Faced with constantly growing cyber threats, cooperation between players in the cyber ecosystem (whether state administrations, public authorities, large companies or start-ups) is more essential than ever to strengthen our economic sovereignty within Europe. Chair of the Syntec Federation and Deputy CEO of Sopra Steria, Laurent Giovachini, gives an overview of public-private cooperation in cyberdefense.
In your opinion, what role should cybersecurity play in today’s economy?
Laurent Giovachini: It’s a matter of survival because cybersecurity allows you to control your data and your digital destiny. To make decisions and act freely, private and public companies must be independent, including in the digital sector. That’s why cybersecurity is an essential foundation for economic and digital sovereignty, and the only way we’ll create a European answer to the GAFAM and BATX, provided we choose sectors (industry of the future, Business to Government, etc.) where there are still new opportunities.
In just a few years, cybersecurity has completely changed its image. It was previously synonymous with a constraint that had to be complied with. But because it responds to the challenges of protecting personal data and defending against cyberattacks, it is now seen as holding strategic value. From now on, the intrinsic quality of a software or a digital service is nothing without the confidence brought by cybersecurity. The current crisis has further reinforced the importance of this notion of trust
Head of Cybersecurity at Sopra Steria, Cyber Campus Administrator, and VP of the Cyber Excellence Center
What is the status of European cybersecurity sovereignty?
L.G.: Companies operating in the knowledge industry need a European market; however, this sector is still siloed so we must break down the barriers. Certifications for assessments, audits and software sales are still national, with different standards from one country to another. There are sometimes very good reasons, but these regulations are holding back business developments across the entire European market. Our competitors in the United States and China can access much larger markets. Their products are going global faster – 80% of our protection tools are of non-European origin. If we can remove these barriers, world-class European leaders can emerge faster.
Why such a delay in European cyber governance?
L.G.: In cyber, there are many issues around intelligence, cryptology, and defense. Culturally, international cooperation is not always easy, whether the full 27 member states or even on a smaller scale. For cloud or other digital sectors, there are several EU-wide “Important Projects of Common European Interest” (IPCEIs). But in cyber, initiatives are mainly national. We haven’t yet achieved an Airbus of cybersecurity.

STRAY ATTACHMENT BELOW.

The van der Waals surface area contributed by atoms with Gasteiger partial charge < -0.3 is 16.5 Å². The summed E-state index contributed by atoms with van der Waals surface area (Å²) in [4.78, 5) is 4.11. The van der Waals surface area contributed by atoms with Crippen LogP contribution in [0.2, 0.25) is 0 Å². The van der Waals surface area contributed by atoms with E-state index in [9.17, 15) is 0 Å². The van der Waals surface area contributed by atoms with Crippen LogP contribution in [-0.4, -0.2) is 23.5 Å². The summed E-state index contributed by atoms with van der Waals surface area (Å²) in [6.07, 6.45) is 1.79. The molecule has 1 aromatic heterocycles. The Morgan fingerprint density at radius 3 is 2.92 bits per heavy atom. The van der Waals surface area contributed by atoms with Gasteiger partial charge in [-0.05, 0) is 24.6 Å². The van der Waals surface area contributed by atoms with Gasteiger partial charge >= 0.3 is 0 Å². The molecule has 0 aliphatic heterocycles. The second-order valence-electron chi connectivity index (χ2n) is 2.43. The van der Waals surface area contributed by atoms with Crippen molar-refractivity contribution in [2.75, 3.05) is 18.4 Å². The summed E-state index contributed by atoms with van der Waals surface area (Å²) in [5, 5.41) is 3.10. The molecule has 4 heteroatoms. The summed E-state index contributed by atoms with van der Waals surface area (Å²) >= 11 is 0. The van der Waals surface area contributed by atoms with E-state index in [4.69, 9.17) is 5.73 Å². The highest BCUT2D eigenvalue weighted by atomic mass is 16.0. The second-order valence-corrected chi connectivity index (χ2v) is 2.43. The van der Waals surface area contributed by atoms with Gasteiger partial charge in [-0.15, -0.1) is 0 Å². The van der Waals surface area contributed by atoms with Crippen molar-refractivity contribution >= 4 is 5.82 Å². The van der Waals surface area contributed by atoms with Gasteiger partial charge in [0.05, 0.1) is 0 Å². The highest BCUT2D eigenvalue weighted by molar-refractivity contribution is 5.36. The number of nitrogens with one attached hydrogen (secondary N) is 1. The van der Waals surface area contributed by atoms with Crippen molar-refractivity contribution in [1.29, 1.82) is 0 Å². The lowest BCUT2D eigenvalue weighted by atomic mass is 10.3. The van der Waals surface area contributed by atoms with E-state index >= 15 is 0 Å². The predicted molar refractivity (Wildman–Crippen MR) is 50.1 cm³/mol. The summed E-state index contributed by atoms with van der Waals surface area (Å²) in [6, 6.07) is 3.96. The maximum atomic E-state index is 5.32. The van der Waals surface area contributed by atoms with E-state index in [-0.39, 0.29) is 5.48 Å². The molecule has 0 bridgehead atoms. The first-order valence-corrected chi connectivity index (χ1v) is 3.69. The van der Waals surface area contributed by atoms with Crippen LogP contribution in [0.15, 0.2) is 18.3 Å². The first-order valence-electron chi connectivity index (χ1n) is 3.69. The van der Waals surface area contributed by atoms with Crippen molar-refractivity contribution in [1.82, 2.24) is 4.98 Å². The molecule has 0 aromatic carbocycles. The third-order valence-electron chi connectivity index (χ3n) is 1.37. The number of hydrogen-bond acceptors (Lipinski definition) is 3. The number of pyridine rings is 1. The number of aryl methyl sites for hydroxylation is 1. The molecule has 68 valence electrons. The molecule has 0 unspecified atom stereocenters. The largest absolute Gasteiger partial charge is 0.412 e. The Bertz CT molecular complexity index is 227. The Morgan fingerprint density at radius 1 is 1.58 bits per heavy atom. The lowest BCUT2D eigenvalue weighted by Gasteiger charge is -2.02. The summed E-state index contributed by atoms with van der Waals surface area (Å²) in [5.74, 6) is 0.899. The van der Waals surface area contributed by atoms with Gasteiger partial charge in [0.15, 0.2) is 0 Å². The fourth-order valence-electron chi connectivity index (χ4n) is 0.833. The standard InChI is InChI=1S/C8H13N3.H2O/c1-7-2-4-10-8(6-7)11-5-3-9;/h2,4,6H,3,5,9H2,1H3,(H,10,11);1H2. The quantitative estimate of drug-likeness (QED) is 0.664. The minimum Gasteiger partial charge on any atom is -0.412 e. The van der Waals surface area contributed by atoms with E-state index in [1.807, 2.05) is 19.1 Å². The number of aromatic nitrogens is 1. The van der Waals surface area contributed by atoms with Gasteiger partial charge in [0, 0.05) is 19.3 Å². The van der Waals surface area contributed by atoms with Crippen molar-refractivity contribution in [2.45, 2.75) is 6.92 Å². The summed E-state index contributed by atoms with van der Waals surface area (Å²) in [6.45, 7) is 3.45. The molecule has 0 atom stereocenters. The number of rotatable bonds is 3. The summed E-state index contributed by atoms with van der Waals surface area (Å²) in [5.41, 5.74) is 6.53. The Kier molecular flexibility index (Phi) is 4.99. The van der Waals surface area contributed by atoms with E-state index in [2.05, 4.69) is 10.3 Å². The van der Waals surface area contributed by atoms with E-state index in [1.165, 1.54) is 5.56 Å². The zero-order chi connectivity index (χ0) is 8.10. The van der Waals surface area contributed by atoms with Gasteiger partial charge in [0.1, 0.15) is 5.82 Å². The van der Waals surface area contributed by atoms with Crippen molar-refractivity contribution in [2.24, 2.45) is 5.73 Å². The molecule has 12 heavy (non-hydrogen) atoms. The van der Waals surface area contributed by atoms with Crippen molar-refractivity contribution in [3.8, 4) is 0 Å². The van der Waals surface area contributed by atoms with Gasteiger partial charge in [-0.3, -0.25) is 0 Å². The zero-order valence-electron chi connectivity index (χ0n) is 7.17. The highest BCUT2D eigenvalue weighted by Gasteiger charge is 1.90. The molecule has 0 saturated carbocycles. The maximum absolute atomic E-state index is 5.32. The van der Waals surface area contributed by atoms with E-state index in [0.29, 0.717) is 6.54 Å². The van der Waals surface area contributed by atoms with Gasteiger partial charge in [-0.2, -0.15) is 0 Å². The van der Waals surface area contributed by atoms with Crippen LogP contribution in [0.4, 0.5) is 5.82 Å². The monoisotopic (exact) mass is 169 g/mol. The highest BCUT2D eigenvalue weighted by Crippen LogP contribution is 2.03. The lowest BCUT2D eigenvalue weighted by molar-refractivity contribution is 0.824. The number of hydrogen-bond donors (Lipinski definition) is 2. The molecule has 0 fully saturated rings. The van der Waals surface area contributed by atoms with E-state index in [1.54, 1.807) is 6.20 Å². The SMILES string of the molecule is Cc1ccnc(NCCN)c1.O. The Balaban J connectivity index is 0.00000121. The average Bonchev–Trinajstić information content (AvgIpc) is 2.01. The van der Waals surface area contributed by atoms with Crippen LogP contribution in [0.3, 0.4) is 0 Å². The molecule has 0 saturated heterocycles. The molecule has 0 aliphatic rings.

How can European sovereignty and French sovereignty coexist?
L.G.: The two levels of sovereignty complement each other. The European Union is the right level to structure the market or create common standards. But for industrial cyber projects, we’ll probably only achieve cooperation between three or four countries. “National” and “European” aren’t mutually exclusive, but rather a question of variables, depending on the interests and maturity of the countries, such as what you see with the GAIA-X European cloud initiative.
What is the role of the Cyber Campus, which opened in La Défense on 15 February, in this cooperation strategy?
L.G.: The Cyber Campus will serve as a showcase for the French ecosystem. Nearly 120 companies are full members and part of the governance. The Tour Eria located in the heart of La Défense allows all players to exhibit their ideas, products, and projects. It is unique in the way it also hosts the companies benefiting from cybersecurity solutions: around thirty OVIs (operators of vital importance) and OESs (operators of essential services) are also on site collaborating with cyber partners. It’s a bit like the banking-insurance sector, which set up a working group to define requirements and case studies for service providers to work with. Another very important aspect of the Cyber Campus is information sharing on evolving threats. The French government, public authorities such as ANSSI, large companies, start-ups, academic researchers, and users are all gathered in one place to cooperate. Eventually, the Cyber Campus will be able to accommodate more than 1,200 people.
What tools facilitate cooperation between companies or with government services?
L.G.: At Medef, for example, we have developed a network of correspondents across French regions in collaboration with ANSSI and the General Directorate for Enterprise in Bercy to raise companies’ awareness of cyberattacks. At Numeum, the cyber commission also acts on the public interest. With video formats adapted to young audiences, we communicate about using social networks, choosing passwords, and watching out for fake news and misinformation.
The Syntec Federation and the Numeum union
The Syntec Federation is a trade association based in France that brings together 80,000 companies and one million employees working in engineering, consulting, professional training, and digital technology, with this latter sector represented by Numeum. The organization supports the interests of major French groups (or foreign groups established in France), medium-sized companies, and start-ups covering all digital sectors. It works with all cyber players and hosts a dedicated commission.
The Numeum cybersecurity commission
This is where companies in the sector meet to carry out projects of common interest, and where members come to understand the cyber ecosystem, which is complex at both a French and European level. There are also opportunities for collaboration with other companies, for example to apply for joint European and consortium projects.
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